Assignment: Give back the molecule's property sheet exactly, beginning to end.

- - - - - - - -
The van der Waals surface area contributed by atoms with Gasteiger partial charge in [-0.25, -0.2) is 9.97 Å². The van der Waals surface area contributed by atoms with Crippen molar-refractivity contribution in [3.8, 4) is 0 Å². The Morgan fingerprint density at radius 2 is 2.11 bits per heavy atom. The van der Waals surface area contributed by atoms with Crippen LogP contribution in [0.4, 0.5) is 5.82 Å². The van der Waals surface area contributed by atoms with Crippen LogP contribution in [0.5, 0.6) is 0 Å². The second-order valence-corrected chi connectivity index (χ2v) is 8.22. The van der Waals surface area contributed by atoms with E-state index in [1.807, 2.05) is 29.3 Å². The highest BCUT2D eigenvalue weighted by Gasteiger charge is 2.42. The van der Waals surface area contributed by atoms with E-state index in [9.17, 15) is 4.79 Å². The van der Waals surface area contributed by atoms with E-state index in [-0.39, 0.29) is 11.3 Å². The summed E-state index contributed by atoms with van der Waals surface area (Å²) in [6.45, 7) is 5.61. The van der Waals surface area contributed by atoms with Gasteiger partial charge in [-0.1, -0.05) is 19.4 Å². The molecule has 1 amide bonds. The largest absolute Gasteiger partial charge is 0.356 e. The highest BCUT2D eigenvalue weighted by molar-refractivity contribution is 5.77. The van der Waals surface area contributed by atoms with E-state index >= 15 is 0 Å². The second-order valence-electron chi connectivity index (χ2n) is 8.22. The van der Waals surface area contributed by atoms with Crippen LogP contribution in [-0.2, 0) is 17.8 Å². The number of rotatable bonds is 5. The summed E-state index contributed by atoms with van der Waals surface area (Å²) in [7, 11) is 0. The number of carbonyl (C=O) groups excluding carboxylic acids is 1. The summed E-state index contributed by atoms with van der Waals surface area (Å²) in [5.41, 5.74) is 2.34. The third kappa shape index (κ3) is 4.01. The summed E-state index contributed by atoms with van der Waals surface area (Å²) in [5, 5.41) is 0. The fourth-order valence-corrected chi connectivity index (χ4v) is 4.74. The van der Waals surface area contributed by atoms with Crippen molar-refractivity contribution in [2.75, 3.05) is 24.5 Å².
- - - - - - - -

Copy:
The van der Waals surface area contributed by atoms with Gasteiger partial charge in [-0.25, -0.2) is 9.97 Å². The van der Waals surface area contributed by atoms with Crippen molar-refractivity contribution in [3.8, 4) is 0 Å². The Morgan fingerprint density at radius 2 is 2.11 bits per heavy atom. The van der Waals surface area contributed by atoms with Crippen LogP contribution in [0.4, 0.5) is 5.82 Å². The van der Waals surface area contributed by atoms with Crippen LogP contribution in [0.5, 0.6) is 0 Å². The second-order valence-corrected chi connectivity index (χ2v) is 8.22. The van der Waals surface area contributed by atoms with E-state index in [1.807, 2.05) is 29.3 Å². The highest BCUT2D eigenvalue weighted by Gasteiger charge is 2.42. The van der Waals surface area contributed by atoms with E-state index in [9.17, 15) is 4.79 Å². The van der Waals surface area contributed by atoms with E-state index in [-0.39, 0.29) is 11.3 Å². The summed E-state index contributed by atoms with van der Waals surface area (Å²) in [6.45, 7) is 5.61. The van der Waals surface area contributed by atoms with Gasteiger partial charge in [-0.1, -0.05) is 19.4 Å². The molecule has 1 amide bonds. The largest absolute Gasteiger partial charge is 0.356 e. The highest BCUT2D eigenvalue weighted by molar-refractivity contribution is 5.77. The van der Waals surface area contributed by atoms with E-state index >= 15 is 0 Å². The second-order valence-electron chi connectivity index (χ2n) is 8.22. The van der Waals surface area contributed by atoms with Crippen LogP contribution in [-0.2, 0) is 17.8 Å². The number of rotatable bonds is 5. The summed E-state index contributed by atoms with van der Waals surface area (Å²) in [7, 11) is 0. The number of carbonyl (C=O) groups excluding carboxylic acids is 1. The summed E-state index contributed by atoms with van der Waals surface area (Å²) in [5.41, 5.74) is 2.34. The third kappa shape index (κ3) is 4.01. The summed E-state index contributed by atoms with van der Waals surface area (Å²) in [5, 5.41) is 0. The fourth-order valence-corrected chi connectivity index (χ4v) is 4.74. The van der Waals surface area contributed by atoms with Crippen molar-refractivity contribution in [2.75, 3.05) is 24.5 Å².